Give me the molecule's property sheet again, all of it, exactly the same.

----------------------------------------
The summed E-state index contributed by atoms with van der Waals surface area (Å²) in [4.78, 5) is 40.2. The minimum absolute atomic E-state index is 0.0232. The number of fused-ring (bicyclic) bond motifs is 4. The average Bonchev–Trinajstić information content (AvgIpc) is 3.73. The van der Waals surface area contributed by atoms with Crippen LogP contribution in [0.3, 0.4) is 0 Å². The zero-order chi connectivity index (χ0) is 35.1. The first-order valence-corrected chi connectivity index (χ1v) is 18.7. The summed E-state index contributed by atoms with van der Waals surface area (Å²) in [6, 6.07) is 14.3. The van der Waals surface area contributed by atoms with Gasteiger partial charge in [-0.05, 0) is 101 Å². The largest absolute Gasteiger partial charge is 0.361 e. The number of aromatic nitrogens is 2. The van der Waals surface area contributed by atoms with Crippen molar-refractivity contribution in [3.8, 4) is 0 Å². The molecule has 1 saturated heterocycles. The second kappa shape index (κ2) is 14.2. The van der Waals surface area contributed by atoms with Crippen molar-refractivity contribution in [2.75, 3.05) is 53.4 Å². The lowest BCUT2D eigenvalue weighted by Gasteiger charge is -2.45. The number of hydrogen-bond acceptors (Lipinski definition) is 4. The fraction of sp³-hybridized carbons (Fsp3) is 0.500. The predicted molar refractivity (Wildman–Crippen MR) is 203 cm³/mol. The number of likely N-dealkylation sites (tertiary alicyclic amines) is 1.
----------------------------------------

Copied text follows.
The summed E-state index contributed by atoms with van der Waals surface area (Å²) in [4.78, 5) is 40.2. The minimum absolute atomic E-state index is 0.0232. The number of fused-ring (bicyclic) bond motifs is 4. The average Bonchev–Trinajstić information content (AvgIpc) is 3.73. The van der Waals surface area contributed by atoms with Crippen LogP contribution in [0.3, 0.4) is 0 Å². The zero-order chi connectivity index (χ0) is 35.1. The first-order valence-corrected chi connectivity index (χ1v) is 18.7. The summed E-state index contributed by atoms with van der Waals surface area (Å²) in [6, 6.07) is 14.3. The van der Waals surface area contributed by atoms with Gasteiger partial charge in [-0.05, 0) is 101 Å². The largest absolute Gasteiger partial charge is 0.361 e. The number of aromatic nitrogens is 2. The van der Waals surface area contributed by atoms with Crippen molar-refractivity contribution in [3.8, 4) is 0 Å². The molecule has 1 saturated heterocycles. The second kappa shape index (κ2) is 14.2. The van der Waals surface area contributed by atoms with Crippen molar-refractivity contribution in [2.75, 3.05) is 53.4 Å². The lowest BCUT2D eigenvalue weighted by Gasteiger charge is -2.45. The number of hydrogen-bond acceptors (Lipinski definition) is 4. The fraction of sp³-hybridized carbons (Fsp3) is 0.500. The predicted molar refractivity (Wildman–Crippen MR) is 203 cm³/mol. The number of likely N-dealkylation sites (tertiary alicyclic amines) is 1.